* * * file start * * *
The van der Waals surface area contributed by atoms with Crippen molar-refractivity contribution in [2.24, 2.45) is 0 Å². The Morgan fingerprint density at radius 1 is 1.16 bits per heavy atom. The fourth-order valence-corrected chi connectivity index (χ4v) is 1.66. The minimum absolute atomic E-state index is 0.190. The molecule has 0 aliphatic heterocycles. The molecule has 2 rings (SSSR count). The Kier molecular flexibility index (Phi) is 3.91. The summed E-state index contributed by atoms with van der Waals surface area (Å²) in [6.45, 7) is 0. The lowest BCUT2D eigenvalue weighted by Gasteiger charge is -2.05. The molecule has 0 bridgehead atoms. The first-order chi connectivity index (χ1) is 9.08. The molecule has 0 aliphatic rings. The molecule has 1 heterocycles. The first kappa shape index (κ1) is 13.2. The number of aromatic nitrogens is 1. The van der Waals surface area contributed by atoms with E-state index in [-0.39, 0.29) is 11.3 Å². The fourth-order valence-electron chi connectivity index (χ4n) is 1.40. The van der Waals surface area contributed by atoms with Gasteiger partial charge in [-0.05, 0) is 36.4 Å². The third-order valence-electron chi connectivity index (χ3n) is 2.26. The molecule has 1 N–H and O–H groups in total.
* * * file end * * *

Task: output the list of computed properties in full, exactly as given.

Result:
The van der Waals surface area contributed by atoms with Crippen molar-refractivity contribution in [2.24, 2.45) is 0 Å². The Morgan fingerprint density at radius 1 is 1.16 bits per heavy atom. The fourth-order valence-corrected chi connectivity index (χ4v) is 1.66. The minimum absolute atomic E-state index is 0.190. The molecule has 0 aliphatic heterocycles. The molecule has 2 rings (SSSR count). The Kier molecular flexibility index (Phi) is 3.91. The summed E-state index contributed by atoms with van der Waals surface area (Å²) in [6.45, 7) is 0. The lowest BCUT2D eigenvalue weighted by Gasteiger charge is -2.05. The molecule has 0 bridgehead atoms. The first-order chi connectivity index (χ1) is 9.08. The molecule has 0 aliphatic rings. The molecule has 1 heterocycles. The first kappa shape index (κ1) is 13.2. The number of aromatic nitrogens is 1. The van der Waals surface area contributed by atoms with E-state index in [-0.39, 0.29) is 11.3 Å². The fourth-order valence-electron chi connectivity index (χ4n) is 1.40. The van der Waals surface area contributed by atoms with Gasteiger partial charge in [-0.05, 0) is 36.4 Å². The third-order valence-electron chi connectivity index (χ3n) is 2.26. The molecule has 1 N–H and O–H groups in total.